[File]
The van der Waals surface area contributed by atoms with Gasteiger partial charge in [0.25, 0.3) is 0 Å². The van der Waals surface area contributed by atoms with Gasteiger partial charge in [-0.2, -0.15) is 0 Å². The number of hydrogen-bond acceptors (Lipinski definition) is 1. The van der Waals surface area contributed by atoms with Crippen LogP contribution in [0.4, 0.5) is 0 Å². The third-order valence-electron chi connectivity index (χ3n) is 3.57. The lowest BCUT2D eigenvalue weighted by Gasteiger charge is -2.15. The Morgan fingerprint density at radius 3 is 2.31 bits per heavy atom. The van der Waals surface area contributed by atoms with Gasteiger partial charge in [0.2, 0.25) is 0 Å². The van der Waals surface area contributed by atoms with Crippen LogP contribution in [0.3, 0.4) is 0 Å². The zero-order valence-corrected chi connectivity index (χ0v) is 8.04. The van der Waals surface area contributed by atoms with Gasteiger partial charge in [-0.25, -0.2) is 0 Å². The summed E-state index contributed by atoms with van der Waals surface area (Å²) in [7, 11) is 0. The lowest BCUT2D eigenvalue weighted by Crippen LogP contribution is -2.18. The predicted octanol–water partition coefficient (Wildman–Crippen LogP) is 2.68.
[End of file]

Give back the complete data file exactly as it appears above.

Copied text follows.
The van der Waals surface area contributed by atoms with Gasteiger partial charge in [0.25, 0.3) is 0 Å². The van der Waals surface area contributed by atoms with Gasteiger partial charge in [-0.2, -0.15) is 0 Å². The number of hydrogen-bond acceptors (Lipinski definition) is 1. The van der Waals surface area contributed by atoms with Crippen LogP contribution in [0.4, 0.5) is 0 Å². The third-order valence-electron chi connectivity index (χ3n) is 3.57. The lowest BCUT2D eigenvalue weighted by Gasteiger charge is -2.15. The Morgan fingerprint density at radius 3 is 2.31 bits per heavy atom. The van der Waals surface area contributed by atoms with Gasteiger partial charge in [0.2, 0.25) is 0 Å². The van der Waals surface area contributed by atoms with Crippen LogP contribution in [0.3, 0.4) is 0 Å². The zero-order valence-corrected chi connectivity index (χ0v) is 8.04. The van der Waals surface area contributed by atoms with Gasteiger partial charge in [-0.25, -0.2) is 0 Å². The summed E-state index contributed by atoms with van der Waals surface area (Å²) in [7, 11) is 0. The lowest BCUT2D eigenvalue weighted by Crippen LogP contribution is -2.18. The predicted octanol–water partition coefficient (Wildman–Crippen LogP) is 2.68.